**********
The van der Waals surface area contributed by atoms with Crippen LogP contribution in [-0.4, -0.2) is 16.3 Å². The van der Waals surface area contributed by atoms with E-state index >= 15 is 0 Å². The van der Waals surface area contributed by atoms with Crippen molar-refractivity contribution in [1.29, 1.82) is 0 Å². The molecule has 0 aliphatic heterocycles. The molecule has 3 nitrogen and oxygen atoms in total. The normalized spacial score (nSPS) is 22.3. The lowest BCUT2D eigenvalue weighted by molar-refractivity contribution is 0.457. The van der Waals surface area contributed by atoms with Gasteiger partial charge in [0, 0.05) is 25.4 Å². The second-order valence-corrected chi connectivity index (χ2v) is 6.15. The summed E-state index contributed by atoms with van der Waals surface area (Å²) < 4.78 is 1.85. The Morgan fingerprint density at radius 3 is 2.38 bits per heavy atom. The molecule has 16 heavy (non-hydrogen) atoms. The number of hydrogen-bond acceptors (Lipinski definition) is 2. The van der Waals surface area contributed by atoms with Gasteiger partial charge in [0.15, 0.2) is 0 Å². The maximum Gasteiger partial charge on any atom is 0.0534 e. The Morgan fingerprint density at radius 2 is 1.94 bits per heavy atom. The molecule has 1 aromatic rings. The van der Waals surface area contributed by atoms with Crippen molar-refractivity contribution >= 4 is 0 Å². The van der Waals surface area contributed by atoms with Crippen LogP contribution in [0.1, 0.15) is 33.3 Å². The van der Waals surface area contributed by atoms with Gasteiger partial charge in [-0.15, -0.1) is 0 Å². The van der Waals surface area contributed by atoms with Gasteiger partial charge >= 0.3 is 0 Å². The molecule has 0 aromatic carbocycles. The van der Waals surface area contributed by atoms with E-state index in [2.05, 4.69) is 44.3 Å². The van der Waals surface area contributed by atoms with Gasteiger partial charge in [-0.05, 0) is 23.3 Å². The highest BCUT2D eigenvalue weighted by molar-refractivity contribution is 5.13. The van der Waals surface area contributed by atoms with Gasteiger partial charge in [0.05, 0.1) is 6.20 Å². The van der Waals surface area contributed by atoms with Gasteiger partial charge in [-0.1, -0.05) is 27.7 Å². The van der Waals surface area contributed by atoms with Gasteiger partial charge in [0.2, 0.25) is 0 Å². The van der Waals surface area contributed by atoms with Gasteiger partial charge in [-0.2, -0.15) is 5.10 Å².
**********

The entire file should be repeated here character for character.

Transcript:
The van der Waals surface area contributed by atoms with Crippen LogP contribution in [-0.4, -0.2) is 16.3 Å². The van der Waals surface area contributed by atoms with E-state index >= 15 is 0 Å². The van der Waals surface area contributed by atoms with Crippen molar-refractivity contribution in [1.29, 1.82) is 0 Å². The molecule has 0 aliphatic heterocycles. The molecule has 3 nitrogen and oxygen atoms in total. The normalized spacial score (nSPS) is 22.3. The lowest BCUT2D eigenvalue weighted by molar-refractivity contribution is 0.457. The van der Waals surface area contributed by atoms with Gasteiger partial charge in [0, 0.05) is 25.4 Å². The second-order valence-corrected chi connectivity index (χ2v) is 6.15. The summed E-state index contributed by atoms with van der Waals surface area (Å²) < 4.78 is 1.85. The Morgan fingerprint density at radius 3 is 2.38 bits per heavy atom. The molecule has 16 heavy (non-hydrogen) atoms. The number of hydrogen-bond acceptors (Lipinski definition) is 2. The van der Waals surface area contributed by atoms with Gasteiger partial charge in [0.15, 0.2) is 0 Å². The maximum Gasteiger partial charge on any atom is 0.0534 e. The Morgan fingerprint density at radius 2 is 1.94 bits per heavy atom. The molecule has 1 aromatic rings. The van der Waals surface area contributed by atoms with Crippen molar-refractivity contribution >= 4 is 0 Å². The van der Waals surface area contributed by atoms with Crippen LogP contribution in [0.1, 0.15) is 33.3 Å². The van der Waals surface area contributed by atoms with Gasteiger partial charge in [-0.15, -0.1) is 0 Å². The van der Waals surface area contributed by atoms with Gasteiger partial charge >= 0.3 is 0 Å². The molecule has 0 aromatic carbocycles. The van der Waals surface area contributed by atoms with E-state index in [2.05, 4.69) is 44.3 Å². The van der Waals surface area contributed by atoms with Gasteiger partial charge in [-0.05, 0) is 23.3 Å². The highest BCUT2D eigenvalue weighted by molar-refractivity contribution is 5.13. The van der Waals surface area contributed by atoms with Gasteiger partial charge in [0.05, 0.1) is 6.20 Å². The van der Waals surface area contributed by atoms with Gasteiger partial charge in [-0.1, -0.05) is 27.7 Å². The van der Waals surface area contributed by atoms with Gasteiger partial charge in [0.2, 0.25) is 0 Å². The van der Waals surface area contributed by atoms with Gasteiger partial charge in [-0.2, -0.15) is 5.10 Å².